Land bank seeks to restore historic Battle Creek homes

By KALEA HALL

Battle Creek Enquirer

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BATTLE CREEK, Mich. — For seven decades, 26 Fremont St. was home to one Battle Creek family.

Members of the Barber family died here, got married here and operated a small gift shop inside.

But the house passed to other owners in the 1950s, became apartments and then became empty, abandoned. The Calhoun County Land Bank Authority took it over in a 2015 tax foreclosure.

The land bank now has plans to restore it, the Battle Creek Enquirer reported.

“Often when buildings are restored, it serves as a catalyst for other investment in nearby homes,” said Land Bank Executive Director Krista Trout-Edwards. “Preservation of these assets, especially in local historic districts, has also been documented to increase property value.”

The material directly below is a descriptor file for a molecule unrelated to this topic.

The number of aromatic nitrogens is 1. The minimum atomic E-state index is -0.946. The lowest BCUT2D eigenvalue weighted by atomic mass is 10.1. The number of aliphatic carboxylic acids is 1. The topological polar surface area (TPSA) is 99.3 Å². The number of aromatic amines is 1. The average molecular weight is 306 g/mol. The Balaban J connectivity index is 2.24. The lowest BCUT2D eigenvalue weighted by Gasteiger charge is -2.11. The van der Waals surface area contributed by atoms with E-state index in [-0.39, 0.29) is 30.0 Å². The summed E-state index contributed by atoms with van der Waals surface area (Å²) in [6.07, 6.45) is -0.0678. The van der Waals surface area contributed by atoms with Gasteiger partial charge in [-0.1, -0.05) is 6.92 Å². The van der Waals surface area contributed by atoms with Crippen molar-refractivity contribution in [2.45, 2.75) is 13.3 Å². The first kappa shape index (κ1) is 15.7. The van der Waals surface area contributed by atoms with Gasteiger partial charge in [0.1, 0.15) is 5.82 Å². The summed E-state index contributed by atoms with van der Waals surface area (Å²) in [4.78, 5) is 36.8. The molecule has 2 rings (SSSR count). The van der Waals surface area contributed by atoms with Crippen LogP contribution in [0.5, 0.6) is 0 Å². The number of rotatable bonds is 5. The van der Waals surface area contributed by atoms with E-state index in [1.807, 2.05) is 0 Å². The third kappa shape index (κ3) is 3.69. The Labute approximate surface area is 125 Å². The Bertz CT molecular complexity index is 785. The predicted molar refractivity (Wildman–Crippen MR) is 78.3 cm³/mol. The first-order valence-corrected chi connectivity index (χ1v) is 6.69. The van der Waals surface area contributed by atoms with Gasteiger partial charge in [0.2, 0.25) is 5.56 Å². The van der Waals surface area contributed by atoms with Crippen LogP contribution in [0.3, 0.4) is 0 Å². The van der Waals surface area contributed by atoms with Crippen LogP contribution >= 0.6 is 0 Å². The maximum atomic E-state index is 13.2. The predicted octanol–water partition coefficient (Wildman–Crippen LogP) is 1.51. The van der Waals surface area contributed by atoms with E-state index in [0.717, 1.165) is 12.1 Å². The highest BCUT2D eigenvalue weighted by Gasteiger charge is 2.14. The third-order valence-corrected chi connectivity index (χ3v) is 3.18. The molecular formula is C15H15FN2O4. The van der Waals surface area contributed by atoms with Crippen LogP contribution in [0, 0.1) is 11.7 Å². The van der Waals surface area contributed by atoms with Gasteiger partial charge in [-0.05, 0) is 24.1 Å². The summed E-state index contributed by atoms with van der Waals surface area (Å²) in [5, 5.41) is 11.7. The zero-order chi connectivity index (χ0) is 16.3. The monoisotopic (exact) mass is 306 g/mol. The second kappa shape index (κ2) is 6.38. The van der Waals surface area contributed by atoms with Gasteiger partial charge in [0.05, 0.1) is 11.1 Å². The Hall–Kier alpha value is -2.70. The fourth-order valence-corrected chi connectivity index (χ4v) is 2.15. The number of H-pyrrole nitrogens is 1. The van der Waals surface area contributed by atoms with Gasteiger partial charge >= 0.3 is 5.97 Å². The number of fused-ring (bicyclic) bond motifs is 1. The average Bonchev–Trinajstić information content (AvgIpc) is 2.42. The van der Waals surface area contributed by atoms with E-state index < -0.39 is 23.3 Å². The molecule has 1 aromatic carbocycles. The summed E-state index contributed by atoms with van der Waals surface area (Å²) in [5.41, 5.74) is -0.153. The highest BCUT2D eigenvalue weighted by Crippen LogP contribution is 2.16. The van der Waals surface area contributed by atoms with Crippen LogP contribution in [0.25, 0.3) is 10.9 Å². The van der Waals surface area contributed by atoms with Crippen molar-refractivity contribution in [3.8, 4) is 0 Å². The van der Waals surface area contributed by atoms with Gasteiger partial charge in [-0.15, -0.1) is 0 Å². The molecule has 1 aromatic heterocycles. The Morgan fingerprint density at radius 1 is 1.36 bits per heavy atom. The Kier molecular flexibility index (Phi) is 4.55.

The house at 26 Fremont St. “could be a lot of different things,” she said. This summer, it’s been a laboratory of sorts, the site of “practical preservation” workshops conducted with the Michigan Historic Preservation Network, where homeowners learn from tradespeople how to restore older homes.

The land bank owns 26 historic homes that it doesn’t want to demolish, but that need to be rehabbed. It wants to use the workshops to get the word out.

It also has other homes it wants to restore, like 373 Riverside Drive, known locally as the Warren B. Shepard house and considered Battle Creek’s oldest home.

The land bank took ownership of the Shepard house last year after a tax foreclosure. Since then, the home has been evaluated by an engineer and found to be structurally sound.

The house at 26 Fremont is an 1870s Victorian with five bedrooms, intricate woodwork, stained-glass windows and a turret or small tower that faces the street.

To rehab it would probably cost $200,000 to $300,000, Trout-Edwards estimated. Funding to restore historic homes comes from a variety of sources including grants, loans and the land bank’s own fund.